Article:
Objectives: There are no studies that examine street-based female sex workers' vulnerability to HIV from both clients and intimate partners. This study documents street-based female sex workers' experiences of client and intimate partners, examines the intersections of violence, alcohol use in condom use, and highlights survival strategies used to avert harm.
Methods: Ethnographic data were collected from 49 female sex workers through focus group discussions and in-depth interviews.
Results: Female sex workers experienced multifarious forms of severe client and intimate partner violence. Sexual coercion and forced group sex in the context of alcohol use posed formidable barriers for condom use negotiation. Further, traditional gender norms dictated women's inabilities to negotiate condom-use with intimate partners. However, there was evidence of adoption of successful survival strategies in the face of danger and women's positive evaluations of the benefits of sex work and their contributions to family well-being.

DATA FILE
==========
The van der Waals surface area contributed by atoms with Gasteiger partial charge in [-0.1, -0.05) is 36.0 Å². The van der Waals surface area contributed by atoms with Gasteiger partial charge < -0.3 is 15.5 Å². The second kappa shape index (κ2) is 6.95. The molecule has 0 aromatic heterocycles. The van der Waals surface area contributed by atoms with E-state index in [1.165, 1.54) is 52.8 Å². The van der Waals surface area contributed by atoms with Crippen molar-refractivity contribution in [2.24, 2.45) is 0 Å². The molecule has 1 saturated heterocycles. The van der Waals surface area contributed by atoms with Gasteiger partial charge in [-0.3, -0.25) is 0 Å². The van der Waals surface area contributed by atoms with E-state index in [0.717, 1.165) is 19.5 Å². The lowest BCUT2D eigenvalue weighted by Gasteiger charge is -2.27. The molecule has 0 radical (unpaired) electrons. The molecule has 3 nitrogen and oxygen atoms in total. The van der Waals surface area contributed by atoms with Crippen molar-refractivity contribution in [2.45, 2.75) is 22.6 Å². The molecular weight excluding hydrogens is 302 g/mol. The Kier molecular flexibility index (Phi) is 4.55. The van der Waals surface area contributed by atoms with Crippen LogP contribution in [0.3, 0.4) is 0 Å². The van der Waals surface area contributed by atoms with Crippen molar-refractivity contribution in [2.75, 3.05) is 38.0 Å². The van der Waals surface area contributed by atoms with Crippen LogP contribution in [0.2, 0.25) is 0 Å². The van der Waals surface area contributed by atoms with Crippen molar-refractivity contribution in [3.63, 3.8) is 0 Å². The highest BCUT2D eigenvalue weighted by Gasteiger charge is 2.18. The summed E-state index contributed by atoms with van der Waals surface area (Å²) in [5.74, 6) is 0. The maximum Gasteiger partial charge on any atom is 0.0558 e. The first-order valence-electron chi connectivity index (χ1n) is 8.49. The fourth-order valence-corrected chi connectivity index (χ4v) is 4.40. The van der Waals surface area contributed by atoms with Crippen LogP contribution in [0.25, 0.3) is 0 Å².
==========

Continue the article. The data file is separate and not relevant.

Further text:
Conclusions: Harm reduction efforts with female sex workers need to account for their vulnerability to HIV from intimate partners in addition to clients. HIV prevention programmes need to include male clients in order to reduce harm among street-based female sex workers. There is an urgent need to build on sex workers' strengths and involve them in designing individual level, community, and structural interventions that could help in reducing women's vulnerability to intimate partner violence and HIV in India.